You catch them by flicking Poké Balls at them. The captured creatures are logged in the player’s Pokédex. Once you have reached a high enough level in the game you can visit Pokémon Gyms in your area where you can train the creatures and take part in competitions. PokéStops are other places you can visit to collect items for the game.

Before letting kids out on their own with the app, join them for their first Pokémon adventure – and play along yourself if you can.

It Is Free… But…

The game is free to download and play – but there are tempting in-app purchases available to help players reach higher levels. Check the settings on your child’s phone and store account to prevent these extra charges or limit them to avoid a bill shock later. A boost of 14,500 virtual Pokécoins will set you back £79.99 in real money.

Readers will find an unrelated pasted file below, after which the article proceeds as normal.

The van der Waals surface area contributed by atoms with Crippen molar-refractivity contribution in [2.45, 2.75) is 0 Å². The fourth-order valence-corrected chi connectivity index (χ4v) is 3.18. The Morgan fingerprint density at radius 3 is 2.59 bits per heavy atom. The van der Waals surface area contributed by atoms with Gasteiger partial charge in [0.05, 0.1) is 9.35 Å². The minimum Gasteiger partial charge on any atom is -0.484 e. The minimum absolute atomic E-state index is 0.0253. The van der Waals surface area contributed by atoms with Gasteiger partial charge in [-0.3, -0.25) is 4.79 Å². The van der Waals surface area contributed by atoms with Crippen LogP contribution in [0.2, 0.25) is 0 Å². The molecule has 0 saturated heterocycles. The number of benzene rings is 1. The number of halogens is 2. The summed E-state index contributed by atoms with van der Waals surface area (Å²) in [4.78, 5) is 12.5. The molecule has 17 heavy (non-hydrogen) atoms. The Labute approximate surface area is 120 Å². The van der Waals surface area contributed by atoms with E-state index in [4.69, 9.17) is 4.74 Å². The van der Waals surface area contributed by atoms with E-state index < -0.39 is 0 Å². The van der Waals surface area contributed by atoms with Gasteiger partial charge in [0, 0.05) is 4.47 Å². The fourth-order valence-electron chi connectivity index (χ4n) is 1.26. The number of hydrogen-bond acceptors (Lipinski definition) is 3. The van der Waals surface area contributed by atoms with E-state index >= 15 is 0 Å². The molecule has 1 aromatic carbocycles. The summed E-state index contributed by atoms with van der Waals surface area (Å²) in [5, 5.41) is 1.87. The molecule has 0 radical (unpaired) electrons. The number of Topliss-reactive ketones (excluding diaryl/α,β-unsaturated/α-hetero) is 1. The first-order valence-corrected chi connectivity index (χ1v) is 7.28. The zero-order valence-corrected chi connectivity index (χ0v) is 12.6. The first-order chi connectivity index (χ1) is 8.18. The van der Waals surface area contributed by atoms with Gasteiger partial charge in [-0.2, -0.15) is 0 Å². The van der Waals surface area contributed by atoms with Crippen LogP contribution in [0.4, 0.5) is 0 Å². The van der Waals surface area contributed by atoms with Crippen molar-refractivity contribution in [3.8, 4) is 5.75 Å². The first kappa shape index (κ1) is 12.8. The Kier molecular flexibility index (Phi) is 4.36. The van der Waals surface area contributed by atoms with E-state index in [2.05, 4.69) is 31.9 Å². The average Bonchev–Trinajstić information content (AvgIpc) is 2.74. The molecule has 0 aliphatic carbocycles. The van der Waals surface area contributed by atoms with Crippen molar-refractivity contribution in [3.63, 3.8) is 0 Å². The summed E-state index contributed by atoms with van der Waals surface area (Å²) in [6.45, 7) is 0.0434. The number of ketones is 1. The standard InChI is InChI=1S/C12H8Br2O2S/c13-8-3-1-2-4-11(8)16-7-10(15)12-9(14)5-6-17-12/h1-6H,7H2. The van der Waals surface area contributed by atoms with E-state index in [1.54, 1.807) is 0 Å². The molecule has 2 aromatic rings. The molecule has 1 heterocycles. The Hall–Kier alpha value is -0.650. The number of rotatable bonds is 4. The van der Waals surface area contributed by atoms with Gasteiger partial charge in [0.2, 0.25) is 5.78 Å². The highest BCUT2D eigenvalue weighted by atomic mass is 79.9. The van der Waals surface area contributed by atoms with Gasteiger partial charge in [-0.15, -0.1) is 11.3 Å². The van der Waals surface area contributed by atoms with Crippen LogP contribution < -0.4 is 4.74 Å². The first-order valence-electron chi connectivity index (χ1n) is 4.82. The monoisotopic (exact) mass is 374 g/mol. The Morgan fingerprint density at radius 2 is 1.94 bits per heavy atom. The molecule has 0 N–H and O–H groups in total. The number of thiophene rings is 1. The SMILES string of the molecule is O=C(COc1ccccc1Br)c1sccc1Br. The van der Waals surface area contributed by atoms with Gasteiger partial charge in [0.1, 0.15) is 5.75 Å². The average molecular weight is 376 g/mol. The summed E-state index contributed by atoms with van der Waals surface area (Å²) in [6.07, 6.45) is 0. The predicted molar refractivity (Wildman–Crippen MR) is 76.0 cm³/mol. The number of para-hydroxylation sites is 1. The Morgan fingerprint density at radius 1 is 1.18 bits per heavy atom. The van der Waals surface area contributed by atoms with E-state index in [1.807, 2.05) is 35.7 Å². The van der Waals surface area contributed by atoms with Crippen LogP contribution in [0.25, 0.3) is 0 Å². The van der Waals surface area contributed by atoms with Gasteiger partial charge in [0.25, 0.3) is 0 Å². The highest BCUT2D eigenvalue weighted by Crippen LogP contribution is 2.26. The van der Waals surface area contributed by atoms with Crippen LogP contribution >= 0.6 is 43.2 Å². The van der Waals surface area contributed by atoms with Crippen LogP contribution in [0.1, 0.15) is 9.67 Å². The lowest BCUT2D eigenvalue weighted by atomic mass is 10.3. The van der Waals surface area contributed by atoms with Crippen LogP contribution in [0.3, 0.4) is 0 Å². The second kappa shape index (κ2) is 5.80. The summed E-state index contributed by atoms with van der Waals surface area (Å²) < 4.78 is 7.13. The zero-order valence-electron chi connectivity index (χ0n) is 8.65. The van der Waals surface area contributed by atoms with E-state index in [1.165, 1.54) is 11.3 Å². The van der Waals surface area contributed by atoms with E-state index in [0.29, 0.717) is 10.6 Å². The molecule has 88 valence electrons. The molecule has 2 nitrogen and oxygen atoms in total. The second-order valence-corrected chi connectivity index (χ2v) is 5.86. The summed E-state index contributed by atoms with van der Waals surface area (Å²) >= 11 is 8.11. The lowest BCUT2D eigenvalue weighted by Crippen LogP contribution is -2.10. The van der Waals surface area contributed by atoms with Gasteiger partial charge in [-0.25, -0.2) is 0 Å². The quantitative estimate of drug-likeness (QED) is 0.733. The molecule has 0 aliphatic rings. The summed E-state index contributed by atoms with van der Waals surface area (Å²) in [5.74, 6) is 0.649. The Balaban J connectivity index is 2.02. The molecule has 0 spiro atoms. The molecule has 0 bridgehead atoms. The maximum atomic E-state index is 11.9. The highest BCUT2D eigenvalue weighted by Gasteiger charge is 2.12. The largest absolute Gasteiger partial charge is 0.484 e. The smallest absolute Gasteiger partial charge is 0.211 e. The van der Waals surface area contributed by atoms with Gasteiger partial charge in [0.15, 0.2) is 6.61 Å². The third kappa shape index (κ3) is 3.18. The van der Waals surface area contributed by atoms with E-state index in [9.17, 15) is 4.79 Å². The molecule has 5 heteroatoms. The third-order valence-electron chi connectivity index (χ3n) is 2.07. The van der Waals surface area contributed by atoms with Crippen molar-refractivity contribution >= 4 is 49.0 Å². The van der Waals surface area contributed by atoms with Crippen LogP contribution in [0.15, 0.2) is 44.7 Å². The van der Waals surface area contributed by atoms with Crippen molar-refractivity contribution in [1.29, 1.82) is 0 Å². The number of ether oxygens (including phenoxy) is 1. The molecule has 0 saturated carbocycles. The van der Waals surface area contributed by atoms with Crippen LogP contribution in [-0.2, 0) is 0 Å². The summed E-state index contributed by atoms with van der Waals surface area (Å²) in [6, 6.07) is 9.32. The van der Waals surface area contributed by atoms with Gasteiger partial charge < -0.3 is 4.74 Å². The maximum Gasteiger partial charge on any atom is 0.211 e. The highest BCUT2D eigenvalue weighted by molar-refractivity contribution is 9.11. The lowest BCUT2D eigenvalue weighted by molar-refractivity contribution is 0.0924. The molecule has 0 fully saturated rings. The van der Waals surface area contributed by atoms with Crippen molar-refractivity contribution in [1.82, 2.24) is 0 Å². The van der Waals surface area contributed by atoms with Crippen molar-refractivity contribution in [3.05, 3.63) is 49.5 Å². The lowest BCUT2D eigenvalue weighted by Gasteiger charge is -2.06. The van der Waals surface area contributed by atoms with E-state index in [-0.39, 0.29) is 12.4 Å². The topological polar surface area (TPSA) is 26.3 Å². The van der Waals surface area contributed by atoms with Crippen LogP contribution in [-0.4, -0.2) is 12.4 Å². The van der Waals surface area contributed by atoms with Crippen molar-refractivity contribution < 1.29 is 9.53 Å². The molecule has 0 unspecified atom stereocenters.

The game only works on smartphones, so be ready for pester power from children insisting they need a costly upgrade this summer.

The app also uses mobile data—so keep an eye on this mounting up and going over spending limits on your account or pay-as-you-go top ups.

Set Limits

A child will probably find a couple of Pokémon close to home, but will need to go some miles to keep finding more. Talk to children about how far you are happy for them to go while playing, and specify areas you want them to keep away from.

Keep Concentrating

You can get very immersed in the game and forget about real dangers around you. Make sure children understand road safety dangers – and make sure they concentrate near traffic and look out for physical risks, such as cliff paths.

The NSPCC says there have already been cases of children being lured into unsafe places.

Respect Boundaries

The Pokémon maps mostly follow real life pavements and paths, but the creatures can appear to tantalisingly close, but in graveyards, someone’s garden or on other private property. Make sure kids know where they can and can’t go.

Stranger Danger